Build An Everlasting Continuity Tester

When you need a continuity tester at the bench, what do you reach for? Probably your multimeter, right? It may surprise you to know that the continuity tester in the meter isn’t all that sensitive, even if it’s the yellow expensive kind. [Leo]’s will beep even if there is 50Ω of resistance in the line.

Disgusted by modern commercial testers, [Leo] set out to make the ideal continuity tester in the spirit of old school tools that do one thing and do it really well. It had to be simple to use, always ready to go, and capable of measuring continuity at 5Ω or less resistance (video, embedded below).

There’s no power switch or even labels, because it doesn’t need any. Just put the probes where you want ’em, and it either beeps and lights the LED or it doesn’t. It looks simple, but inside that blast-resistant enclosure are lots of cool features that certainly make it seem like the ideal tester to us.

Our favorite has to be the transient blocking unit that works like a little circuit breaker. They’re used to protect circuits from lighting and electrostatic discharge by way of depletion-mode MOSFETs and switches to protected mode in under a microsecond. Watch [Leo] build this workbench necessity and then abuse test it with mains power after the break.

Making your own tools, however simple or complex is a great experience. If you want to up your speedy prototyping game, [Leo]’s got you covered there with a special scratching tool for hand-scribing copper PCBs.

34 thoughts on “Build An Everlasting Continuity Tester

  1. “It may surprise you to know that the continuity tester in the meter isn’t all that sensitive, even if it’s the yellow expensive kind. [Leo]’s will beep even if there is 50Ω of resistance in the line.”

    I mean, it *is* specified straight in the manual. For a Fluke 73, for instance, “If continuity exists (resistance < 210 ohms), the beeper sounds continuously." It'd be really nice if that was range-selectable on most meters, though.

    1. I always thought the beep meant to look at the screen.

      I can understand if you mostly use it for AC, but I like to still have the beep when my connections are terminated. And if I’m testing motor windings or something, 1 ohm might be continuous, and 4 ohms might not be.

      Configurable would be nice, but I’d still be looking at the screen. I still need to differentiate 4 ohms from “infinite.” And if it is configurable then a beep can mean it is continuous, or that the setting is wrong, so I’m still looking at the screen.

      1. This statement is confusing in the blog post – most Fluke meters will beep if continuity is between 1Ω and 120Ω…I fail to see how this project is better. Granted, it is cool to develop a device that does one thing only and kick ass at it!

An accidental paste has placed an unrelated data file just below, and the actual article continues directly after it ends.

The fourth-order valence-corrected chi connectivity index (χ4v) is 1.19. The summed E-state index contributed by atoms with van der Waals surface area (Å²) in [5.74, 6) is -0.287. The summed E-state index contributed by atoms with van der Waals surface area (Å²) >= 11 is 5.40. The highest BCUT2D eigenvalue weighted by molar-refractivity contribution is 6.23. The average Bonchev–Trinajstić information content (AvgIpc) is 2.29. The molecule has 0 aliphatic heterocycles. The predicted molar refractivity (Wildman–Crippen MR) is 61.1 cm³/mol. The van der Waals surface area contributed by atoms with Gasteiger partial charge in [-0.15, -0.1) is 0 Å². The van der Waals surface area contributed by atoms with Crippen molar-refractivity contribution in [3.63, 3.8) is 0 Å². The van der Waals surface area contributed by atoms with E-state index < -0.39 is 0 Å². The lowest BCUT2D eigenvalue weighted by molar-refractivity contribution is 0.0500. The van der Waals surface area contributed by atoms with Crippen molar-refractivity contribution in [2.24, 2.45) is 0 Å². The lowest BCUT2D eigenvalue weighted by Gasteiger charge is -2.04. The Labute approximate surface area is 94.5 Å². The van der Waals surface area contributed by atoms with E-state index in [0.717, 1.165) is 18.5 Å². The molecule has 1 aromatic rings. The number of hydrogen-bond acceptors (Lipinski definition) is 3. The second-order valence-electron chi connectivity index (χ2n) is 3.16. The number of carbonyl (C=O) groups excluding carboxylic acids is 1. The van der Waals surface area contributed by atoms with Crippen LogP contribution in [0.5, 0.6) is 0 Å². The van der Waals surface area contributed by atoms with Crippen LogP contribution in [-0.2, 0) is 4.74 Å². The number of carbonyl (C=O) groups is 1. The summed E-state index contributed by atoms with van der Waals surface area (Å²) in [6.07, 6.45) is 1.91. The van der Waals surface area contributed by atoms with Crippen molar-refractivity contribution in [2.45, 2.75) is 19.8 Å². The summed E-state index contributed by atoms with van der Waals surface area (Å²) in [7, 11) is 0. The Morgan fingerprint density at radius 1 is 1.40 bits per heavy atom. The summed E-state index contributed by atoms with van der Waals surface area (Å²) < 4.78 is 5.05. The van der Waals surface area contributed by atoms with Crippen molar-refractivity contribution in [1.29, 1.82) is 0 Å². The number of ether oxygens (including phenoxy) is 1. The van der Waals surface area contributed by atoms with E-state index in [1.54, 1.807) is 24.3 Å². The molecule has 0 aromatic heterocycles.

2. Had a Radio Shack continuity tester about 20 years ago. It had a nice feature that latched an LED when continuity was interrupted. Found a ton on intermittent cables with that device, but passed it on to the team where I worked that supported cables thinking I’d get another later. I’ve never seen a low cost instrument since with that feature, but it sure would be a great addition to this continuity tester.

      1. in the automotive world you have a tool called a power probe II , it’s basically a very simple voltage meter, it beeps on 0v or +12v(different tones) if I’m hunting down a potentially broken wire I’ll put a current limitedvlimited of 5 or 12v at one end and the probe can be set to either display current voltage , peak high peak low or peak difference through its single button interface. wiggle wire and watch for the peak low to drop down. voilà. same could be done with any decent meter that has resettable high and low peak values and to add for anyone reading, there are newer power probe variants that can do this but they are all very slow, the pp2 will catch very fast spikes on the max and min so imho don’t waste your money.

    1. You can build one with a 555 wired as a one-shot; we have an 8-channel version that we designed to test one of our products for intermittent connections. Ground one end, use a pull-up resistor to supply voltage, toggle the 555’s reset line to put it in the ready state, and as soon as the ground connection breaks for even a moment, the 555 will be on.

  3. It’d be lovely to shrink this and cram it inside a DMM that lacks a fast continuity circuit. Maybe it could sense the LCD pin for the continuity indicator and then shunt the probes and hijack the buzzer with micro relays. Maybe add latched / astable modes. Thoughts?

  4. If you happen to not install the batteries and connect to a high voltage (over 40 V), D3 will route that to the + supply, possibly damaging the system. Best to connect D3 to GND (anti-parallel to D2), since you only need 50 mV there.